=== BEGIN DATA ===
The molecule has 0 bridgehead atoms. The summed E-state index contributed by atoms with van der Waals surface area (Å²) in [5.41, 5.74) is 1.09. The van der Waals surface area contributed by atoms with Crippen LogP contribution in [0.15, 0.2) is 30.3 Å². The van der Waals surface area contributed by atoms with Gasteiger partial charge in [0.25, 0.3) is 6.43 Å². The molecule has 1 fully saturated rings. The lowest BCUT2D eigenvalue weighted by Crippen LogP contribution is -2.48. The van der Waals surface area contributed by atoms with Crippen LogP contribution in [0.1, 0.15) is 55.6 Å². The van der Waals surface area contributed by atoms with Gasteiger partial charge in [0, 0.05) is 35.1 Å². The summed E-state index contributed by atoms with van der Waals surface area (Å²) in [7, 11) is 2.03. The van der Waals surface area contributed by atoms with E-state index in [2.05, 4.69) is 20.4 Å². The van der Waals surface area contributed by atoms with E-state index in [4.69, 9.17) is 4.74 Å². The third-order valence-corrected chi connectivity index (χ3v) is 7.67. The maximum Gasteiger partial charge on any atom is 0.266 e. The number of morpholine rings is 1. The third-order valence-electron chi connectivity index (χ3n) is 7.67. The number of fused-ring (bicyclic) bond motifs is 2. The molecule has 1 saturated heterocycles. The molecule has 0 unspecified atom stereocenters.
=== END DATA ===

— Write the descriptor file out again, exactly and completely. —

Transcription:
The molecule has 0 bridgehead atoms. The summed E-state index contributed by atoms with van der Waals surface area (Å²) in [5.41, 5.74) is 1.09. The van der Waals surface area contributed by atoms with Crippen LogP contribution in [0.15, 0.2) is 30.3 Å². The van der Waals surface area contributed by atoms with Gasteiger partial charge in [0.25, 0.3) is 6.43 Å². The molecule has 1 fully saturated rings. The lowest BCUT2D eigenvalue weighted by Crippen LogP contribution is -2.48. The van der Waals surface area contributed by atoms with Crippen LogP contribution in [0.1, 0.15) is 55.6 Å². The van der Waals surface area contributed by atoms with Gasteiger partial charge in [0, 0.05) is 35.1 Å². The summed E-state index contributed by atoms with van der Waals surface area (Å²) in [7, 11) is 2.03. The van der Waals surface area contributed by atoms with E-state index in [2.05, 4.69) is 20.4 Å². The van der Waals surface area contributed by atoms with E-state index in [4.69, 9.17) is 4.74 Å². The third-order valence-corrected chi connectivity index (χ3v) is 7.67. The maximum Gasteiger partial charge on any atom is 0.266 e. The number of morpholine rings is 1. The third-order valence-electron chi connectivity index (χ3n) is 7.67. The number of fused-ring (bicyclic) bond motifs is 2. The molecule has 1 saturated heterocycles. The molecule has 0 unspecified atom stereocenters.